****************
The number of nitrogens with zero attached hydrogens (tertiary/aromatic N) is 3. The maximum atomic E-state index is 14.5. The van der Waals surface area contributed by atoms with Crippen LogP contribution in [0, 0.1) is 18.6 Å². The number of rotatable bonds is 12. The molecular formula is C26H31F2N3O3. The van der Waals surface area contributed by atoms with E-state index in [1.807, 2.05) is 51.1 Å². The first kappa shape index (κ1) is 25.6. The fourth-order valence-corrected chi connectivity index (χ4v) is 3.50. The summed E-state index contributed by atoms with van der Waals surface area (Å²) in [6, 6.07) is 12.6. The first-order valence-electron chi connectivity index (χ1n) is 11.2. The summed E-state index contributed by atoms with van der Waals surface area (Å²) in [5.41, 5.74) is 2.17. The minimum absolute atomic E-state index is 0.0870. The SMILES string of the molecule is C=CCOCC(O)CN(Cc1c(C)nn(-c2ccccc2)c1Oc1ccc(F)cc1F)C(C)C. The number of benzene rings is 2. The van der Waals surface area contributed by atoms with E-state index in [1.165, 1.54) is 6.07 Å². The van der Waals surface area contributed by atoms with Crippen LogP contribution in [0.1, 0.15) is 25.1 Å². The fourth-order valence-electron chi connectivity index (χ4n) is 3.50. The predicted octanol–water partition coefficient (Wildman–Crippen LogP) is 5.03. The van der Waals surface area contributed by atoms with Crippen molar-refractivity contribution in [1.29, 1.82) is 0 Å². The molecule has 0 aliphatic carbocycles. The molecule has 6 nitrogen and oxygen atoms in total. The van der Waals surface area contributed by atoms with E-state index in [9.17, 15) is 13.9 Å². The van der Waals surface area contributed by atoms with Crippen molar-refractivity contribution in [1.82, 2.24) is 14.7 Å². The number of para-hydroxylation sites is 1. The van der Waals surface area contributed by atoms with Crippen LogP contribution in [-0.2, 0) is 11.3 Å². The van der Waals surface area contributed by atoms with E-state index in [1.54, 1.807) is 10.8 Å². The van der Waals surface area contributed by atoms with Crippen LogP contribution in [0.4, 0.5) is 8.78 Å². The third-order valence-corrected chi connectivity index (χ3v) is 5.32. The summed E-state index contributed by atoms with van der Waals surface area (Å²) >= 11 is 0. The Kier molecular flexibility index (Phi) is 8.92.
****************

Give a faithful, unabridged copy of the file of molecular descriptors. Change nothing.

The number of nitrogens with zero attached hydrogens (tertiary/aromatic N) is 3. The maximum atomic E-state index is 14.5. The van der Waals surface area contributed by atoms with Crippen LogP contribution in [0, 0.1) is 18.6 Å². The number of rotatable bonds is 12. The molecular formula is C26H31F2N3O3. The van der Waals surface area contributed by atoms with E-state index in [1.807, 2.05) is 51.1 Å². The first kappa shape index (κ1) is 25.6. The fourth-order valence-corrected chi connectivity index (χ4v) is 3.50. The summed E-state index contributed by atoms with van der Waals surface area (Å²) in [6, 6.07) is 12.6. The first-order valence-electron chi connectivity index (χ1n) is 11.2. The summed E-state index contributed by atoms with van der Waals surface area (Å²) in [5.41, 5.74) is 2.17. The minimum absolute atomic E-state index is 0.0870. The SMILES string of the molecule is C=CCOCC(O)CN(Cc1c(C)nn(-c2ccccc2)c1Oc1ccc(F)cc1F)C(C)C. The number of benzene rings is 2. The van der Waals surface area contributed by atoms with E-state index in [1.165, 1.54) is 6.07 Å². The van der Waals surface area contributed by atoms with Crippen LogP contribution in [0.1, 0.15) is 25.1 Å². The fourth-order valence-electron chi connectivity index (χ4n) is 3.50. The predicted octanol–water partition coefficient (Wildman–Crippen LogP) is 5.03. The van der Waals surface area contributed by atoms with Crippen molar-refractivity contribution in [1.29, 1.82) is 0 Å². The molecule has 0 aliphatic carbocycles. The molecule has 6 nitrogen and oxygen atoms in total. The van der Waals surface area contributed by atoms with E-state index in [9.17, 15) is 13.9 Å². The van der Waals surface area contributed by atoms with Crippen molar-refractivity contribution in [1.82, 2.24) is 14.7 Å². The number of para-hydroxylation sites is 1. The van der Waals surface area contributed by atoms with Crippen LogP contribution in [-0.2, 0) is 11.3 Å². The van der Waals surface area contributed by atoms with E-state index in [1.54, 1.807) is 10.8 Å². The van der Waals surface area contributed by atoms with Crippen LogP contribution in [0.4, 0.5) is 8.78 Å². The third-order valence-corrected chi connectivity index (χ3v) is 5.32. The summed E-state index contributed by atoms with van der Waals surface area (Å²) >= 11 is 0. The Kier molecular flexibility index (Phi) is 8.92.